But the thought that popped into my mind, listening to Paul and Laiwan, is they are more like surveillance tapes. You could look at them in the spirit of surveillance tapes of occurrences, which at times bordered on phenomena. They were these ephemeral events that were attended by a relatively narrow band of people, plus sometimes you would get these folks who would somehow be sucked in. A friend would say, "Oh, come with me to grunt to see this thing." You could usually spot them because they'd be sitting there, they'd be the ones thinking, "How do I get out of here?" Or, conversely, there would be people who would come up later and say, "I've never seen anything like that. I didn't know something like this existed." So, you'd have those moments of transcendence as well. That's what's important to remember. When I made that crack about the performances, about the quality of the performances being terrible versus the quality of the tapes, I was actually speaking about my own work. Because there isn't a performance I did at grunt where I look at it and go, "that was fantastic!" I went to art school at grunt: being a technician, that's how I learned. I was very much mentored by Paul and to a degree by Laiwan. We were all mentoring one another. There were artists senior to myself who were taking an active role in mentoring, but there was that whole thing in the '90s where - maybe people still say this - the queers were out recruiting. Well, we were recruiting. We went on a campaign. I wanted to see more Aboriginal involvement in the gallery, which was encouraged by Glenn [Alteen]. "Let's have an Aboriginal performance series," he'd say. Well, there weren't enough performance artists in Western Canada to do that. We were doing ten-day series, two shows a night, plus cabarets. That's more than twenty artists right there and there weren't twenty Aboriginal performance artists maybe even in the country at that point. I was poaching friends out of the native theatre community and saying, "Why don't you come and do a show," because if I said, "Do a performance," they'd say "Well, what do you mean, do a performance?" "Just come do a show." "Oh, okay, we'll do a show."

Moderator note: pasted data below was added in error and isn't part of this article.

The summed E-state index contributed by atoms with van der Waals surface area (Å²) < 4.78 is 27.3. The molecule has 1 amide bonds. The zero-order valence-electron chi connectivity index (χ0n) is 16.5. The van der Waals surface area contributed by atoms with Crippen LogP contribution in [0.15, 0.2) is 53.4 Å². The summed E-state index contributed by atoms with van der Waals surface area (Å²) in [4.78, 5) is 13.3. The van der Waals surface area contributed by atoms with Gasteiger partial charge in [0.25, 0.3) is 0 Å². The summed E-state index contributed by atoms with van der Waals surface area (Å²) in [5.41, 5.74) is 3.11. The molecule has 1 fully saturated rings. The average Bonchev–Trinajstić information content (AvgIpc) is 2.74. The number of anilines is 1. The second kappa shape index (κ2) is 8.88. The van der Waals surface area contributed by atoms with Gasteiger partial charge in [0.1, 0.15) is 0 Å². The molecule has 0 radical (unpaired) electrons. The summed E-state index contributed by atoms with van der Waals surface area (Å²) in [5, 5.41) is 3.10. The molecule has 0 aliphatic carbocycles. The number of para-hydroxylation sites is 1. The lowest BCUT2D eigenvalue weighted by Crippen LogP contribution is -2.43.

It reminds me: I am Plains Cree, but my family married into the Kwakwaka'wakw clan, the Sewids on the coast. We're functionally adopted into their clan; we have all the rights and obligations of that clan, so we go to the Potlatches and whatnot. I was born here on the west coast so I'm kind of a "West Coast Cree." And whenever they have a Potlatch they'll call me up and say, "Will you come and dance?" Now, they know I don't dance, but whatever it is that I do, which is always mysterious to them - in that way that we all have that experience with our families always saying "so, what do you do?" and the more you explain the more confusing it is for them, right? So, whenever I go there and do my thing, whatever that is at the time, that's me "dancing." So, I would go to the community and basically I would say, "We're having a ceremony, will you come and dance?" We were going out into the larger community and tapping anybody we thought might be into it. We were constantly bringing artists out of their comfort zone and into this performative space and saying, "Well, what do I do…what are the rules?" There're no rules, it's no holds barred, and do what you will.

CS: There was such a diversity of styles in that period: from the performance poet, the staged reading, storytelling or the reading of poetry to more theatrical kinds of staging, where there is a script, or some sort of ceremony or ritual, or even installation aspects, where visual imagery plays a key role. It ran the gamut of performance practices.

LW: Something important that Archer is highlighting here is how grunt, and also Video In, were nurturing a kind of hotbed of artists who may have come out of art school, may not have come out of art school, but had a place to interact and engage. Paul mentored me early on and meeting Archer at grunt was really a fantastic opportunity for me to learn more about First Nations artists. We were having this very vibrant exchange, even though, on a structural level, Vancouver may not have been aware or was ignoring these exchanges. The grunt was a place that nurtured an open diversity before the concept of diversity or equity came about.